After consideration, research and prayer, they approached me and told me that they were no longer comfortable with these books, and wanted me to read the article, make some judgements, and get rid of the books. This was when I was about 16. Initially, I was very upset and disagreed with my parents when they explained their views, but in spite of what I wanted to believe, some rather odd things I had noticed about the books began falling into place. After some time and research, much to my dismay, I realized that I was beginning to agree with them; at least, as regarded The Chronicles of Narnia. Please note: I did not want to agree with them. I used every argument, both to myself and with them, trying to prove that the Chronicles were a Christian allegory; that it was perfectly acceptable to read them, as even Jesus taught in parables; there were strange creatures in the Bible; important principles were taught through these books, etc. But in spite of my own arguments, I began to feel convicted about reading these books. It was not my parents or that article that convinced me; it was the Holy Spirit making me more and more uncomfortable with C. S. Lewis’ books.
But I thought, “Well, at least I can read some books that are fantasy, but don’t claim to be Scriptural allegories.” But, by this time, my parents did not want me or any of my siblings reading fantasy books. For years the struggle went on in my own heart. I was not rebelling against my parents regarding this, nor was I sneaking in opportunities of reading of these books; I simply did not agree with their position, and was asking God to show me what was the right view. I had come to my own conclusions already, but slowly, the Lord began to show me And, despite my long resistance, I have now come to the conclusion that fantasy books, as a whole, are not good for children, especially children of Christian parents, to read. This decision is not because my parents forced me to conform with their views; it is because the Lord would not let me read these books with a clear conscience, and has shown me many problems with this whole genre. Although I still view Tolkien as a genius, and Lewis as influential, I cannot in good conscience recommend their books to anyone.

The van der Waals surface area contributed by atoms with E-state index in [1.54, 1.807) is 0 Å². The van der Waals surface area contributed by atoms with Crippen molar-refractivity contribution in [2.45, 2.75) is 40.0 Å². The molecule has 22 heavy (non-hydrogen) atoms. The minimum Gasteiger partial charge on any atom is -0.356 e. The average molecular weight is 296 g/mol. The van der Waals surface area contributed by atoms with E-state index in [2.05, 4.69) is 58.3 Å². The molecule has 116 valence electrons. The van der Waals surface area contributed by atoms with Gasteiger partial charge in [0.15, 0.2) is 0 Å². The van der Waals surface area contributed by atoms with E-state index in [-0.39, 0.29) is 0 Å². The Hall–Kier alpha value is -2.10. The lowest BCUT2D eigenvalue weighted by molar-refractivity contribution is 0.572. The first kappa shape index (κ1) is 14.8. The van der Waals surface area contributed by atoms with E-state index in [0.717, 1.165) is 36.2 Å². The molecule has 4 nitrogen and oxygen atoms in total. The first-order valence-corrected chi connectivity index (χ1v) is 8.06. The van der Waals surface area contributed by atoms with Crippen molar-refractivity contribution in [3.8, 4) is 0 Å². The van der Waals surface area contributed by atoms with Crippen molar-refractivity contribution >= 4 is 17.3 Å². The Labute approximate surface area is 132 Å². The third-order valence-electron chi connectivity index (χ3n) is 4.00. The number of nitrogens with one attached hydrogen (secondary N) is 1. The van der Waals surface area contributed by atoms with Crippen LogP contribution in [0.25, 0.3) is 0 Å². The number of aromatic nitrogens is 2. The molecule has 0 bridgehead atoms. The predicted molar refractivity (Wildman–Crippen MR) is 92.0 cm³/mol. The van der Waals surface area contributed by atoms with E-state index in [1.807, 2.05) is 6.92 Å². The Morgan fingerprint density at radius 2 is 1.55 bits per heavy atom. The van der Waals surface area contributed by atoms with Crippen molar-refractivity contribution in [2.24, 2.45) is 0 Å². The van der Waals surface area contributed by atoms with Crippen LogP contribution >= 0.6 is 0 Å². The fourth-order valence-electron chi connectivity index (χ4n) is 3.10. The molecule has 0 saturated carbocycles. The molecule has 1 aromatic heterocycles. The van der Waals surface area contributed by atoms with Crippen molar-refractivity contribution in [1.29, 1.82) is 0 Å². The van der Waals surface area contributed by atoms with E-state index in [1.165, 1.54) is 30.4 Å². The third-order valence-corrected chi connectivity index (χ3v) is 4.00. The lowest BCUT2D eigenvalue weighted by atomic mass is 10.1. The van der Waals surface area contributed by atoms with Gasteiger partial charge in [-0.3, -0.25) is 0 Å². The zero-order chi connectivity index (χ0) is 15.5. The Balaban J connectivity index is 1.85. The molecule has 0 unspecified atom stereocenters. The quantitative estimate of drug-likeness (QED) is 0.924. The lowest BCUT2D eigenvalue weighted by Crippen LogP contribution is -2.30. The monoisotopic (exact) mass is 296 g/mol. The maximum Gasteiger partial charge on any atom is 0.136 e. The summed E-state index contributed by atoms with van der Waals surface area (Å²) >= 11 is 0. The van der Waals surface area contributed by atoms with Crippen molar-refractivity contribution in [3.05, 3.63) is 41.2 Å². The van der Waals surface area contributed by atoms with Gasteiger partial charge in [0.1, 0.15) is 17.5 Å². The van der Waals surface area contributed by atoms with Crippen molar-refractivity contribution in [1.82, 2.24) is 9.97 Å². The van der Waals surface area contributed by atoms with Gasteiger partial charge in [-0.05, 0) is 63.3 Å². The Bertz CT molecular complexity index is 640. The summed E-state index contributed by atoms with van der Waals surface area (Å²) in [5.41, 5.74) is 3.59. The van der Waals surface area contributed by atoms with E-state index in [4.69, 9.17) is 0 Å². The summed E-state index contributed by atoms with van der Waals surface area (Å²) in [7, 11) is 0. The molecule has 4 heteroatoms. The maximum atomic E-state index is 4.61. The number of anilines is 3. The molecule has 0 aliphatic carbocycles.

So now, here are the basic reasons I think children should not read fantasy:
- Fantasy books fill a child’s head with unrealistic ideas, and create a world which is not real, yet can quickly become more important to them than the real world in which they live. One sign of this is that many children, after reading fantasy, want to read nothing else, and read the books over and over, living again in the lives of the characters. Also, reading this kind of book has caused problems for many children, giving them nightmares, and creating a fear and undue sense of supernatural evil. I was not one of these children. Fantasy never scared me, except in the way that is kind of fun. But I have met adults who were frightened as children, and my own sister used to have serious issues with nightmares and sleepless, terrifying nights; due to an undue sense of supernatural evil which had been kindled and fostered by fantasy books.